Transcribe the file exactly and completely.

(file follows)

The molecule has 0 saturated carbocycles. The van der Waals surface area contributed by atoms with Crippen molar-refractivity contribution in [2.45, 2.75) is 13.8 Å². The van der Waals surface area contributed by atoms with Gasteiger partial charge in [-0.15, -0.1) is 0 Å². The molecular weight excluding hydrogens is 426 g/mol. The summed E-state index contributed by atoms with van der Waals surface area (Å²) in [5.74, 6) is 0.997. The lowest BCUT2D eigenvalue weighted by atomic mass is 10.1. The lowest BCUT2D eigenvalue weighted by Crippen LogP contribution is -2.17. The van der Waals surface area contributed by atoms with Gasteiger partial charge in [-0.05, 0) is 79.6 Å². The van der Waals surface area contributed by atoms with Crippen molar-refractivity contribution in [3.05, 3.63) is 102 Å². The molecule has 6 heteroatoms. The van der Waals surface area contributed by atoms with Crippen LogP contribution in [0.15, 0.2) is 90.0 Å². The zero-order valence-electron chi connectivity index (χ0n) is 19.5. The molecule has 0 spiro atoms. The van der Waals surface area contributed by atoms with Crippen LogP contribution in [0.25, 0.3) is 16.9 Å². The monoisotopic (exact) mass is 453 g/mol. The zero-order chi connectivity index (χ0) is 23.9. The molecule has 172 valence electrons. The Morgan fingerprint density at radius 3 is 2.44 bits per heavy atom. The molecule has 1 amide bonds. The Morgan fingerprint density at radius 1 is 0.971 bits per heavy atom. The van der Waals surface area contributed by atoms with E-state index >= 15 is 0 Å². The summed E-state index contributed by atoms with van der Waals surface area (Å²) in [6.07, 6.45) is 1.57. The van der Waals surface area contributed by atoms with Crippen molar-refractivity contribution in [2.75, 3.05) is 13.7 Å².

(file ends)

The molecule has 0 saturated carbocycles. The van der Waals surface area contributed by atoms with Crippen molar-refractivity contribution in [2.45, 2.75) is 13.8 Å². The van der Waals surface area contributed by atoms with Gasteiger partial charge in [-0.15, -0.1) is 0 Å². The molecular weight excluding hydrogens is 426 g/mol. The summed E-state index contributed by atoms with van der Waals surface area (Å²) in [5.74, 6) is 0.997. The lowest BCUT2D eigenvalue weighted by atomic mass is 10.1. The lowest BCUT2D eigenvalue weighted by Crippen LogP contribution is -2.17. The van der Waals surface area contributed by atoms with Gasteiger partial charge in [-0.05, 0) is 79.6 Å². The van der Waals surface area contributed by atoms with Crippen molar-refractivity contribution in [3.05, 3.63) is 102 Å². The molecule has 6 heteroatoms. The van der Waals surface area contributed by atoms with Crippen LogP contribution in [0.15, 0.2) is 90.0 Å². The zero-order valence-electron chi connectivity index (χ0n) is 19.5. The molecule has 0 spiro atoms. The van der Waals surface area contributed by atoms with Crippen LogP contribution in [0.25, 0.3) is 16.9 Å². The monoisotopic (exact) mass is 453 g/mol. The zero-order chi connectivity index (χ0) is 23.9. The molecule has 172 valence electrons. The Morgan fingerprint density at radius 3 is 2.44 bits per heavy atom. The molecule has 1 amide bonds. The Morgan fingerprint density at radius 1 is 0.971 bits per heavy atom. The van der Waals surface area contributed by atoms with E-state index >= 15 is 0 Å². The summed E-state index contributed by atoms with van der Waals surface area (Å²) in [6.07, 6.45) is 1.57. The van der Waals surface area contributed by atoms with Crippen molar-refractivity contribution in [2.75, 3.05) is 13.7 Å².